In my own life and experience, I have faced this great fact, and as best as I can, I have acted upon it. The past twenty-three years of my life have been devoted to the task of becoming genuinely familiar with every word that God has spoken. I have always considered this task to be supreme in importance. It is my first duty toward God. I refuse to admit that any task can be more important than this, or take precedence over it as being the will of God for me. Every other service must be subordinate to the task of knowing what God has said.

My studies in the Word of God have always been primarily for my own personal benefit. I have studied because I needed to be familiar with all that God has said, because I wanted to grow in grace and in the knowledge of the Lord Jesus Christ. I do not study the Bible in order to get material for messages. I study it because of the needs of my own life. This is in complete harmony with Paul's statement in 2 Timothy 2 :6, which literally translated says:

"The farmer who is toiling must be first to partake of the fruits."

     No farmer could do anything toward producing food for others if he did not first of all produce food for himself.

However, in studying to know the Word for my own benefit, to get truth for myself, to find answers to my own questions and to clear away my own difficulties, I have been enabled to offer help to others who may desire to know the truth. I believe that I can help you, and I would like to help you. Therefore, I trust that you will determine to "make it a habit" to be tuned in to this program each time it is on the air.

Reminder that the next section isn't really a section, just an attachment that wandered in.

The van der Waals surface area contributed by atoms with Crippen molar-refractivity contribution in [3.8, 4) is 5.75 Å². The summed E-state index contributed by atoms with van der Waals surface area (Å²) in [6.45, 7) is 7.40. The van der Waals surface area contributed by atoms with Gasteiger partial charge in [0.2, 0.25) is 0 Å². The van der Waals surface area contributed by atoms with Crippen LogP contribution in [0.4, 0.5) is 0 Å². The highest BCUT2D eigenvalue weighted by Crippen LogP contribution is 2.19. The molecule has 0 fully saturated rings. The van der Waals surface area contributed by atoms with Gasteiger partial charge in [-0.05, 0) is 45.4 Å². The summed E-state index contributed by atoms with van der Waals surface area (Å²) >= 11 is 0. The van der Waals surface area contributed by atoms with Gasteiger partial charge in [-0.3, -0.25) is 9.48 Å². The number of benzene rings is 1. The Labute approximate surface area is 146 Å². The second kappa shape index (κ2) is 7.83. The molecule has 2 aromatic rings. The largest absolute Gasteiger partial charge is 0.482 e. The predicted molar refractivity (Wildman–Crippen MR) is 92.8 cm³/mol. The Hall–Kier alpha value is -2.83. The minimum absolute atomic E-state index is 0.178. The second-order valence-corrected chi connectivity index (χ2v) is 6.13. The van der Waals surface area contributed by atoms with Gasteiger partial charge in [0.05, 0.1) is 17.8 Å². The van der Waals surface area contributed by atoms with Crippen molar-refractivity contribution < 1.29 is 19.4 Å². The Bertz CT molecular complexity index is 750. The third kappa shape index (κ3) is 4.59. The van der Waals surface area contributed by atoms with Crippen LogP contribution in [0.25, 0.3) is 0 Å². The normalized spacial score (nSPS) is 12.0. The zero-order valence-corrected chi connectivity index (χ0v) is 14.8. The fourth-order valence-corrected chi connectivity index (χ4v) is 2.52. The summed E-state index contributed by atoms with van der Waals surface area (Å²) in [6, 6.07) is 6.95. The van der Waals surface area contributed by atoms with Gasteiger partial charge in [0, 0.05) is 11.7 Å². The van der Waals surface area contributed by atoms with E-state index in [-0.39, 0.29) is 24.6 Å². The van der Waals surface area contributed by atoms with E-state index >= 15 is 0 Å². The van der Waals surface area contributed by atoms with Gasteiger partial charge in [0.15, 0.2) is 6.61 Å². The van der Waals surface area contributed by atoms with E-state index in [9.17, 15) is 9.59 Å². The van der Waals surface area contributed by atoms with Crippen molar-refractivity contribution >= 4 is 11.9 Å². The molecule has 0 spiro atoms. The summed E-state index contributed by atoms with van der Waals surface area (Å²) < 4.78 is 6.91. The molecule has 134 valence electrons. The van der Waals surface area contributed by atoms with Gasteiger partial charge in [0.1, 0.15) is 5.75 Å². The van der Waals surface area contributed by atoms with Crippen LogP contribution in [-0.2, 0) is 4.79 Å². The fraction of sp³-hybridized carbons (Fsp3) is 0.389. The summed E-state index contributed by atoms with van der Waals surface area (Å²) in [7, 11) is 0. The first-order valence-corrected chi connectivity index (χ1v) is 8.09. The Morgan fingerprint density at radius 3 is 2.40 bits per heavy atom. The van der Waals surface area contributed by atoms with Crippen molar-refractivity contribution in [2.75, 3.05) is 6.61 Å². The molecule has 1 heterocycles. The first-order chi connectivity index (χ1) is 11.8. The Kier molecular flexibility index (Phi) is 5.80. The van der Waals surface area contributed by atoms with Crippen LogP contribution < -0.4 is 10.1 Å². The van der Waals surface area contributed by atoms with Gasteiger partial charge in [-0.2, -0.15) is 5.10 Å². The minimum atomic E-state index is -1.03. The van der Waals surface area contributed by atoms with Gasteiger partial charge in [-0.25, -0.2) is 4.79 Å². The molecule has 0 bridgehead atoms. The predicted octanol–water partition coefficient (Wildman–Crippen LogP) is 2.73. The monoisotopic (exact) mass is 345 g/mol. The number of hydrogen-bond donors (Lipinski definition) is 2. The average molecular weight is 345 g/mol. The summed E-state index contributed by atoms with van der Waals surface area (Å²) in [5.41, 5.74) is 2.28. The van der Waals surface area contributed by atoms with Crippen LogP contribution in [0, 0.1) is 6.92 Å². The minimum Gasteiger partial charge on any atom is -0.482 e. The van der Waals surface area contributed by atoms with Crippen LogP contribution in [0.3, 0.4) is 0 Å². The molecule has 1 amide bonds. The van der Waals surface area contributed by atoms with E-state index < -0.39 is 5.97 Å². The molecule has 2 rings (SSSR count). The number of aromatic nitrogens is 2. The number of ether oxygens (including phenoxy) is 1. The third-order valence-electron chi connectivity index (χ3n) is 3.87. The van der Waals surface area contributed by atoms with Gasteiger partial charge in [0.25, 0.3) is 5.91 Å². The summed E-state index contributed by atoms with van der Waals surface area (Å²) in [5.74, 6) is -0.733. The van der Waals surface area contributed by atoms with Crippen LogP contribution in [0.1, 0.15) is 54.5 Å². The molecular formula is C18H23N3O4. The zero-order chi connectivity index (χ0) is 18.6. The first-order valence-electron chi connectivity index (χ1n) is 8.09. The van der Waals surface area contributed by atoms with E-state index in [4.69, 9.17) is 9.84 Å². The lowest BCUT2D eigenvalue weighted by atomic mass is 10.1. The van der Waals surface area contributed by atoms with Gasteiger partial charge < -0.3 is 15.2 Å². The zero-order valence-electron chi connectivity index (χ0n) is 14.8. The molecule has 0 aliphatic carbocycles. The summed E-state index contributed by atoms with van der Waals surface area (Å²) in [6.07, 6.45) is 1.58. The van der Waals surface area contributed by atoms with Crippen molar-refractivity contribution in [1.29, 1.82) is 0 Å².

I fully realize that when a man is heard for the first time, his hearers will naturally ask such questions as, "Just who are you?" "To what denomination or sect do you belong?" "Whom do you represent?" and "What are your purposes or aims in securing this radio time and giving your messages over the air" It seems only right that these questions should be answered.

The first question as to who I really am puts me on the spot. It would not be so embarrassing if I were somebody, but being nobody makes it difficult to answer. However, in answer, all I can say is that I am Otis Q. Sellers, an individual who believes in God the Father, in His Son Jesus Christ whom I acknowledge as my Lord, and in the verbal inspiration of the Word that He has given. I am an independent student and teacher of the Word of God, and a writer upon Biblical subjects. I conduct regular Bible classes in four different cities, and write and publish the Bible study maga­zine The Word of Truth. Sample copies of this magazine are available without cost to any who may desire them.

In regard to my denominational or church affiliations, I desire to state emphatically that I am a member of no denomination, church, sect or movement. It may be that some will be inclined to doubt this, feeling that I may be hesitant to declare my affilia­tions. But I assure them that this is the exact truth. The time will not come in the future when you will discover that I do repre­sent some denomination which I hesitated to acknowledge in the beginning. I state this because it has been the practice of some men to keep their connections hidden up to a certain point, then reveal that their true purpose was not to lead the people into truth, but into identification with some sect or denomination.